Record Display for the EPA National Library Catalog


Main Title The poison squad : one chemist's single-minded crusade for food safety at the turn of the twentieth century /
Author Blum, Deborah,
Publisher Penguin Press,
Year Published 2018
OCLC Number 1024107182
ISBN 9781594205149; 1594205140; 9780593091890; 0593091892; 9780143111122; 0525560289; 9780525560289; 0143111124
Subjects Food inspectors--United States--Biography ; Chemists--United States--Biography ; Food additives--Safety regulations--United States--History ; Food--Safety measures--Government policy--United States ; Food--Safety regulations--United States ; Food law and legislation--United States--History ; Food adulteration and inspection--United States--History ; Consumer protection--United States--History ; United States--Politics and government--1901-1909 ; Food--United States--Safety measures--Government policy ; Legislation, Food ; Food Contamination ; POLITICAL SCIENCE--Public Affairs & Administration ; POLITICAL SCIENCE--Public Policy--Agriculture & Food Policy ; SOCIAL SCIENCE--Agriculture & Food ; BUSINESS & ECONOMICS--Industries--Food Industry ; Employees ; Additifs alimentaires--histoire ; Approvisionnement en nourriture--histoire ; Contrãole des aliments--histoire ; Department of Agriculture (USA)--histoire ; Lebensmittelèuberwachung
Additional Subjects Wiley, Harvey Washington,--1844-1930 ; Sinclair, Upton,--1878-1968 ; Farmer, Fannie Merritt,--1857-1915 ; Heinz, H J--(Henry John),--1844-1919 ; United States--Bureau of Chemistry--Officials and employees--Biography ; Universidad Sergio Arboleda
Library Call Number Additional Info Location Last
ELBD  TX518.W5B58 2018 AWBERC Library/Cincinnati,OH 10/14/2022
Collation xix, 330 pages, 16 unnumbered pages of plates : illustrations ; 25 cm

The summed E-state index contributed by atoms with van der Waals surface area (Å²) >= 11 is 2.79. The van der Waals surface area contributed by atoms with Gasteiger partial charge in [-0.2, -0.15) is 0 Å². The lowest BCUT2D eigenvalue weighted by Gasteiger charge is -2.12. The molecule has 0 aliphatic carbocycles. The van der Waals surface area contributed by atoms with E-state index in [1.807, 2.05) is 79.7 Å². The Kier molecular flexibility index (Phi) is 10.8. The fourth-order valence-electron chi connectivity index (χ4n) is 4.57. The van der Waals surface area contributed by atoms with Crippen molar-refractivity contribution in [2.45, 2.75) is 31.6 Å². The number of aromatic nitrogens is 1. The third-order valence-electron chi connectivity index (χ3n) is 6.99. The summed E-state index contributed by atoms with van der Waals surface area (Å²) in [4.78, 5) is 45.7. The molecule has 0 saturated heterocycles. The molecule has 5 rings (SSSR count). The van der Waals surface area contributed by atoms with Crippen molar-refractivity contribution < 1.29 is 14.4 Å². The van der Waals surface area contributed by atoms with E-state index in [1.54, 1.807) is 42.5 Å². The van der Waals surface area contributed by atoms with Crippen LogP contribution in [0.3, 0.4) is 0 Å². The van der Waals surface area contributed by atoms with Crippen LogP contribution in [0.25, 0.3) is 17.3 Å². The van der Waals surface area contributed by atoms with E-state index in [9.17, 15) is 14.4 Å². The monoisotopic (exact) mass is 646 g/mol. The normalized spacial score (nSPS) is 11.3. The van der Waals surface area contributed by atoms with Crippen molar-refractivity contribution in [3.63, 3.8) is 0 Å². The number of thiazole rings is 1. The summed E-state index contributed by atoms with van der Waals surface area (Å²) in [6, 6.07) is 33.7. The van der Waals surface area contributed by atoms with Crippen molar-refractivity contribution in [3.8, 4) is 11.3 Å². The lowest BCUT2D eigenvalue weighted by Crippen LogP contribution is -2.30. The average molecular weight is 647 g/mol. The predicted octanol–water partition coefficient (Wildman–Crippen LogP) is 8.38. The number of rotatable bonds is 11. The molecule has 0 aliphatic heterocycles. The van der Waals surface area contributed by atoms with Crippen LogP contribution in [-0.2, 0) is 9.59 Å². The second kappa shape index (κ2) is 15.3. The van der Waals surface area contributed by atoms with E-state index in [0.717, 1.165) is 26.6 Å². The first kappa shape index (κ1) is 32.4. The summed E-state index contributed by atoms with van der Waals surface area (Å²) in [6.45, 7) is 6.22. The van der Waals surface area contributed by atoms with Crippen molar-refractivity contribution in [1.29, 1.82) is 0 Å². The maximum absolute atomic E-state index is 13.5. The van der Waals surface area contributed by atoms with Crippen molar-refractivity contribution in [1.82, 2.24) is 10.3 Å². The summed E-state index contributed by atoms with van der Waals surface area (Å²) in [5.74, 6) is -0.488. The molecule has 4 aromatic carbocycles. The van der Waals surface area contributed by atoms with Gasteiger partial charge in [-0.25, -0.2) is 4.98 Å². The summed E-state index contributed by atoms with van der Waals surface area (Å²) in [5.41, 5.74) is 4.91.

"Go Big Read 2019-2020. UW-Madison Common Reading Program"--Page 1 of cover. Includes bibliographical references (pages 295-319) and index.
Contents Notes
Dr. Harvey Washington Wiley set out to ensure food safety. He selected food tasters to test various food additives and preservatives, letting them know that the substances could be harmful or deadly. The tasters were recognized for their courage, and became known as the poison squad. "By the end of the nineteenth century, food in America was increasingly dangerous--lethal, even. Milk and meat were routinely preserved with formaldehyde, a practice based on the embalming of corpses. Beer and wine were preserved with salicylic acid, a pharmaceutical chemical; canned vegetables were greened-up by copper sulphate, a toxic metallic salt; rancid butter was made edible with borax, best known as a cleaning product. This was not by accident; food manufacturers had rushed to embrace the rise of industrial chemistry and were knowingly selling harmful products. Unchecked by government regulation, basic safety, or even labelling requirements, they put profit before the health of their customers. By some estimates, in New York City alone, thousands of children were killed by adulterated and chemically 'improved' milk. Citizens--activists, journalists, scientists, and women's groups--began agitating for change. But although protective measures were enacted in Europe, American corporations blocked even modest regulations. Then in 1883, Dr. Harvey Washington Wiley, a chemistry professor from Purdue University, was named chief chemist of the United States Department of Agriculture, and the agency began methodically investigating food and drink fraud, even conducting shocking human tests on groups of young men who came to be known as the Poison Squad. Over the next thirty years, a titanic struggle took place, with the courageous and inimitable Dr. Wiley campaigning tirelessly for food safety and consumer protection. Together with a gallant cast, including the muckraking author Upton Sinclair, who fought to reveal the horrific truth about the Chicago stockyards; Fannie Farmer, then the most famous cookbook author in the country; and Henry Heinz, one of the few food producers who actively advocated for pure food, Dr. Wiley changed history. When the landmark 1906 Pure Food and Drug Act was finally passed, it was known across the land as 'Dr. Wiley's Law.' Deborah Blum brings to life this timeless and hugely satisfying David and Goliath tale with righteous verve and style, driving home the moral imperative of confronting corporate greed and government corruption with a bracing clarity, which speaks resoundingly to the enormous social and political challenges we face today."--Jacket